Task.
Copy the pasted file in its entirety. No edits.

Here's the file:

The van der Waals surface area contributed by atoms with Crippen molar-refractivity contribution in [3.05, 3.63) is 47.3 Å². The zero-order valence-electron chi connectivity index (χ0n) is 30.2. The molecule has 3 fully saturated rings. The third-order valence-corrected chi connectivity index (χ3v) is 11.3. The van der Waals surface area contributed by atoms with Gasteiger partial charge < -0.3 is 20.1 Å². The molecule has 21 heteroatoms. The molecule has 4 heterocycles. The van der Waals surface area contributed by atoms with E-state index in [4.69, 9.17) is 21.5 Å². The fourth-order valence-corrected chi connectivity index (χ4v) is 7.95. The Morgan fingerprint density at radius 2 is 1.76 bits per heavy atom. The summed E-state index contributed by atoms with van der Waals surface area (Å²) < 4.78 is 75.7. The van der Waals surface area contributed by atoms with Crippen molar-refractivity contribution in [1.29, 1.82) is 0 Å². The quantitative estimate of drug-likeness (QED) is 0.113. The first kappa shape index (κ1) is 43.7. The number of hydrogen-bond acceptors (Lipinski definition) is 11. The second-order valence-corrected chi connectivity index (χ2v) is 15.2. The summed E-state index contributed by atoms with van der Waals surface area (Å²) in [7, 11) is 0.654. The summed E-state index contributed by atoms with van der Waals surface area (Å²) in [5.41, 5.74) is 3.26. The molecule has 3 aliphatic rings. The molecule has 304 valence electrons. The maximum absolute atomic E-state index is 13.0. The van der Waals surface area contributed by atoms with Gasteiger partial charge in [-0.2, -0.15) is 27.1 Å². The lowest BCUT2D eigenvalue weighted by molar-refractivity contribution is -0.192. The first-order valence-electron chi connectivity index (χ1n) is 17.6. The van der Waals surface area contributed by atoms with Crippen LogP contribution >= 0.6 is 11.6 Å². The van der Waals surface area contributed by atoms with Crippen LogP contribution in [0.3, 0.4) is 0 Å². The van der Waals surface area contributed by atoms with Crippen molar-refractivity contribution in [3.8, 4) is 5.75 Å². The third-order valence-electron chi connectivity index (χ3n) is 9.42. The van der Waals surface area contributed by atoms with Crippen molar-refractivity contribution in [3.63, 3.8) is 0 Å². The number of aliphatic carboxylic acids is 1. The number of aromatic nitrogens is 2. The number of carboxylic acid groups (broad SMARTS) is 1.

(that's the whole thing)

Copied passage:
The van der Waals surface area contributed by atoms with Crippen molar-refractivity contribution in [3.05, 3.63) is 47.3 Å². The zero-order valence-electron chi connectivity index (χ0n) is 30.2. The molecule has 3 fully saturated rings. The third-order valence-corrected chi connectivity index (χ3v) is 11.3. The van der Waals surface area contributed by atoms with Gasteiger partial charge < -0.3 is 20.1 Å². The molecule has 21 heteroatoms. The molecule has 4 heterocycles. The van der Waals surface area contributed by atoms with E-state index in [4.69, 9.17) is 21.5 Å². The fourth-order valence-corrected chi connectivity index (χ4v) is 7.95. The Morgan fingerprint density at radius 2 is 1.76 bits per heavy atom. The summed E-state index contributed by atoms with van der Waals surface area (Å²) < 4.78 is 75.7. The van der Waals surface area contributed by atoms with Crippen molar-refractivity contribution in [1.29, 1.82) is 0 Å². The quantitative estimate of drug-likeness (QED) is 0.113. The first kappa shape index (κ1) is 43.7. The number of hydrogen-bond acceptors (Lipinski definition) is 11. The second-order valence-corrected chi connectivity index (χ2v) is 15.2. The summed E-state index contributed by atoms with van der Waals surface area (Å²) in [7, 11) is 0.654. The summed E-state index contributed by atoms with van der Waals surface area (Å²) in [5.41, 5.74) is 3.26. The molecule has 3 aliphatic rings. The molecule has 304 valence electrons. The maximum absolute atomic E-state index is 13.0. The van der Waals surface area contributed by atoms with Gasteiger partial charge in [-0.2, -0.15) is 27.1 Å². The lowest BCUT2D eigenvalue weighted by molar-refractivity contribution is -0.192. The first-order valence-electron chi connectivity index (χ1n) is 17.6. The van der Waals surface area contributed by atoms with Crippen LogP contribution >= 0.6 is 11.6 Å². The van der Waals surface area contributed by atoms with Crippen LogP contribution in [0.3, 0.4) is 0 Å². The van der Waals surface area contributed by atoms with Crippen molar-refractivity contribution in [3.8, 4) is 5.75 Å². The third-order valence-electron chi connectivity index (χ3n) is 9.42. The van der Waals surface area contributed by atoms with Crippen molar-refractivity contribution in [3.63, 3.8) is 0 Å². The number of aliphatic carboxylic acids is 1. The number of aromatic nitrogens is 2. The number of carboxylic acid groups (broad SMARTS) is 1.